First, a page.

Opposition to AB 1998, “bag ban bill,” is growing rapidly across the state of California.
Hundreds of businesses, many of them small grocers and retailers have joined forces with manufacturing associations, chambers of commerce and plastic bag makers statewide to send a clear message to the state government: start focusing on the real problems facing Californians.
In its current iteration, AB 1998 would prohibit large grocers, drug stores, food marts and convenience stores from providing their customers free plastic bags and require a minimum five-cent fee on paper bags. The Senate Appropriations Committee determined that AB 1998 would require $2 million in new state costs to fund a new “bag police” bureaucracy. The fees collected from paper bags would be pocketed by grocers and would not fund the infrastructure required by the bill. The passage of AB 1998 would result in the elimination of hundreds of California-based plastic bag manufacturing jobs and would dismantle a young, but growing, plastic bag recycling infrastructure.
AB 1998 is pending consideration by the Senate Rules Committee after it was moved from the Senate Appropriations Committee late last week without a vote. Because AB 1998 did not meet the August 13 committee reporting deadline, it would require a 2/3 majority to pass to the Senate floor for final consideration before the legislature adjourns August 31.
The growing list of those opposing AB 1998 includes:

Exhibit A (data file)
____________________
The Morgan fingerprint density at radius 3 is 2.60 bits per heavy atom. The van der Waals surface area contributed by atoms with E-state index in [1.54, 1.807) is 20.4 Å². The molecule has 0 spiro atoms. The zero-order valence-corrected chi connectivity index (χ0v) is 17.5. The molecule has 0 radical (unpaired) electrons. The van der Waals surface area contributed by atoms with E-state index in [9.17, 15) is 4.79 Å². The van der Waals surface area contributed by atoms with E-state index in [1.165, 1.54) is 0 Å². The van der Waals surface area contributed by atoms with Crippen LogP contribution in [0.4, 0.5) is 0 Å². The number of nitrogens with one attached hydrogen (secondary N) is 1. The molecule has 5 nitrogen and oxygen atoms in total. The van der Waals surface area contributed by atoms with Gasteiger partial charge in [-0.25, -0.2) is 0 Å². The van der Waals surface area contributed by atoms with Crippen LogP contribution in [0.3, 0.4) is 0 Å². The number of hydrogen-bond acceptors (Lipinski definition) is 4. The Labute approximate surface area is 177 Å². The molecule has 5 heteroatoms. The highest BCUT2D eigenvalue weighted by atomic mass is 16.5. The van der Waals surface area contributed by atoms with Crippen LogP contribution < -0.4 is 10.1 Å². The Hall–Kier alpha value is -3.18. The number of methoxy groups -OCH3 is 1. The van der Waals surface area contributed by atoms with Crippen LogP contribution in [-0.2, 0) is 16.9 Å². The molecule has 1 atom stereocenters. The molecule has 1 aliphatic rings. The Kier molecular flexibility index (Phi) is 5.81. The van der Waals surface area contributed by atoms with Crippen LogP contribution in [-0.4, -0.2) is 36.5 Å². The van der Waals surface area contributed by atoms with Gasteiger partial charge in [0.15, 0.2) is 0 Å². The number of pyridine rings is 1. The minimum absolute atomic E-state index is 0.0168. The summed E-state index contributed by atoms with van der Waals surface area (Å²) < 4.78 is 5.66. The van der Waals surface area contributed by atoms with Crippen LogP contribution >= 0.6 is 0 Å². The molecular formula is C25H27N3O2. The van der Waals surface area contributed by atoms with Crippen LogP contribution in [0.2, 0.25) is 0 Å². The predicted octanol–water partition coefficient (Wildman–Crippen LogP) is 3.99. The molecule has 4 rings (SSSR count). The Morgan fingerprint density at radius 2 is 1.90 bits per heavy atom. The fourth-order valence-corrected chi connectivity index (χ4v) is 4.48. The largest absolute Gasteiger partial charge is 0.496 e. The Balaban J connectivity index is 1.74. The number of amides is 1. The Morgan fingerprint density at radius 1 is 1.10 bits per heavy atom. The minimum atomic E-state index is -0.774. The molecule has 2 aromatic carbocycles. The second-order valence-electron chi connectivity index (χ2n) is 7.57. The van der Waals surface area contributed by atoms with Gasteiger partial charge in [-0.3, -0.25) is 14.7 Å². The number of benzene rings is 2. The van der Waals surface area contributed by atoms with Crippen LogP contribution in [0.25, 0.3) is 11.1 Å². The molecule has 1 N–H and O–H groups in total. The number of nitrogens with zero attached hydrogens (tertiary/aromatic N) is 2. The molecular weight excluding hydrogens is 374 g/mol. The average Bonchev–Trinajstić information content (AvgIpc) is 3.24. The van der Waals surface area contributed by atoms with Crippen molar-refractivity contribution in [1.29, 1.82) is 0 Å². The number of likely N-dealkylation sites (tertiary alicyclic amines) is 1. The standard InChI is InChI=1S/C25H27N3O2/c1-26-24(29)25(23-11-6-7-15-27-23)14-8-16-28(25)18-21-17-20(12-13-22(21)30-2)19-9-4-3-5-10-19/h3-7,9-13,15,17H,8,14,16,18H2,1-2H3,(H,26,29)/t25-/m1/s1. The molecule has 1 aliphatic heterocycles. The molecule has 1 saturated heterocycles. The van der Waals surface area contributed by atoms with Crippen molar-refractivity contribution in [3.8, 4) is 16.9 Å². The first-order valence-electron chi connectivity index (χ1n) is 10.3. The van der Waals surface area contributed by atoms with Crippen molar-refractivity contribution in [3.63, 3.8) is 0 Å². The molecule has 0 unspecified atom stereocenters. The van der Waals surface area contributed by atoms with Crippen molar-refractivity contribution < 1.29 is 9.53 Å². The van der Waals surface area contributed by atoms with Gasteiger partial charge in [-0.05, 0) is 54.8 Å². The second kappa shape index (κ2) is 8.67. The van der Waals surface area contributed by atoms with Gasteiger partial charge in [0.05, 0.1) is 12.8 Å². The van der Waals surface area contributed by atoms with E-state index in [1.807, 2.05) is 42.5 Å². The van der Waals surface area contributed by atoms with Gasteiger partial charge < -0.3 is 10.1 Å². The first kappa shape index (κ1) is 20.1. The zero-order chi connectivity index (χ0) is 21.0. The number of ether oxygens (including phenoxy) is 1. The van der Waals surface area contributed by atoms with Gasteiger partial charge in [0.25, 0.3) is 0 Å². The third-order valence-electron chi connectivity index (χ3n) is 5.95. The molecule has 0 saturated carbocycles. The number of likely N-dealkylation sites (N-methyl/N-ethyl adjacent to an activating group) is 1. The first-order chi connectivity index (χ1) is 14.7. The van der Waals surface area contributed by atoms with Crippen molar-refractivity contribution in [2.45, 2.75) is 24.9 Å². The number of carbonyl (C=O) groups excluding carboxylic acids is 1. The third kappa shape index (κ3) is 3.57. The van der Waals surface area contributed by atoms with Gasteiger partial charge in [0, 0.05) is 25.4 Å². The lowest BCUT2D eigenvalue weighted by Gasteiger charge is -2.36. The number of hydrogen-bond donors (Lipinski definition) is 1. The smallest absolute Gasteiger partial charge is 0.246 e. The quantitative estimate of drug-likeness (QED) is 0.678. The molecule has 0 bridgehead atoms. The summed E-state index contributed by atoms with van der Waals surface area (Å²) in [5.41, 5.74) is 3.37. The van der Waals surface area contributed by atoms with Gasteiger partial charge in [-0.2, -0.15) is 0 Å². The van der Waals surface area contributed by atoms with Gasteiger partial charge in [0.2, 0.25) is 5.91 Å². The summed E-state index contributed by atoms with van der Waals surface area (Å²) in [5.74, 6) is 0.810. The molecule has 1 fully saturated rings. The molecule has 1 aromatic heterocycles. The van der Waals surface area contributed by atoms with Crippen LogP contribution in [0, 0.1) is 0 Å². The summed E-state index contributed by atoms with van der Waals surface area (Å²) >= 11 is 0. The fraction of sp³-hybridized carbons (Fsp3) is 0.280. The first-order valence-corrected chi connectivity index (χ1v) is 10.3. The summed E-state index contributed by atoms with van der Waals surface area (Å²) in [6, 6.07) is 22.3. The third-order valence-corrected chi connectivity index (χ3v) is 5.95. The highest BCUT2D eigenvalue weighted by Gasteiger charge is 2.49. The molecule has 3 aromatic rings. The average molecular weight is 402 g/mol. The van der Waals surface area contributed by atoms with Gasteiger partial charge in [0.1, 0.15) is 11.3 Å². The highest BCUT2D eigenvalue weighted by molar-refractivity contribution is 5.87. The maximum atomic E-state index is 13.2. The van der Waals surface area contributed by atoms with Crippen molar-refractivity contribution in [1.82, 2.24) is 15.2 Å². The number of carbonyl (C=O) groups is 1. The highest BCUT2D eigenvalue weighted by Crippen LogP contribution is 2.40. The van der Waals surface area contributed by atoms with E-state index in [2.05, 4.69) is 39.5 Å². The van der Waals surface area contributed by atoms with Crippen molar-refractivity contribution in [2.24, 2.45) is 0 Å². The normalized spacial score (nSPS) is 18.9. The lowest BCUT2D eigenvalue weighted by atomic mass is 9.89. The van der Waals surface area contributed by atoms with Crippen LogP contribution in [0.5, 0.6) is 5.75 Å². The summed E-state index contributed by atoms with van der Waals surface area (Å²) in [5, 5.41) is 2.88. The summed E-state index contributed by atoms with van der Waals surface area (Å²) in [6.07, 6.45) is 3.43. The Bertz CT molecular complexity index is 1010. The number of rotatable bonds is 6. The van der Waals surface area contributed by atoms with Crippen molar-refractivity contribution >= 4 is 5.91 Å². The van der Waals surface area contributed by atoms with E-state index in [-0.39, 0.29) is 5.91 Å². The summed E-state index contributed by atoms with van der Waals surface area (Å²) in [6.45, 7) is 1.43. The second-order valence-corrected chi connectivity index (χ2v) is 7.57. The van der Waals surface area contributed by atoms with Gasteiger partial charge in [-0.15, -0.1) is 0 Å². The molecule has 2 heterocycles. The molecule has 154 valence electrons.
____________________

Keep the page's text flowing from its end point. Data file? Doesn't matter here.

Food Fair Market
Garden Ranch Market
Black Business Association
California Hispanic Chambers of Commerce
California Manufacturers & Technology Association
California Film Extruders & Converters Association
Californians for Extended Producer Responsibility
Silicon Valley Black Chamber of Commerce
Long Beach Black Chamber of Commerce
Moreno Valley Black Chamber of Commerce
Sacramento Black Chamber of Commerce
Regional Hispanic Chamber of Commerce, (Long Beach)
Downey Chamber of Commerce
San Diego Urban Economic Corporation
Hispanic Chamber of Commerce of Alameda County
Redondo Beach Chamber of Commerce & Visitors Bureau
Hispanic Chambers of Commerce Silicon Valley
Carson Black Chamber of Commerce
Central California Hispanic Chamber of Commerce, Fresno
Los Angeles Metro Hispanic Chamber of Commerce
South Bay Latino Chamber of Commerce, Los Angeles
Cambodian Chamber of Commerce, Long Beach
Hispanic Chamber of Commerce of Orange County
Inland Empire Hispanic Chamber of Commerce
California Coalition of Filipino American Chambers of Commerce, Los Angeles
American Chemistry Council
For a full list of the nearly 500 small businesses and organizations opposed to AB 1998 and more information about the fight against AB 1998, visit www.stopthebagpolice.com. Visitors are also invited to sign up to receive updates.
SOURCE: The American Chemistry Council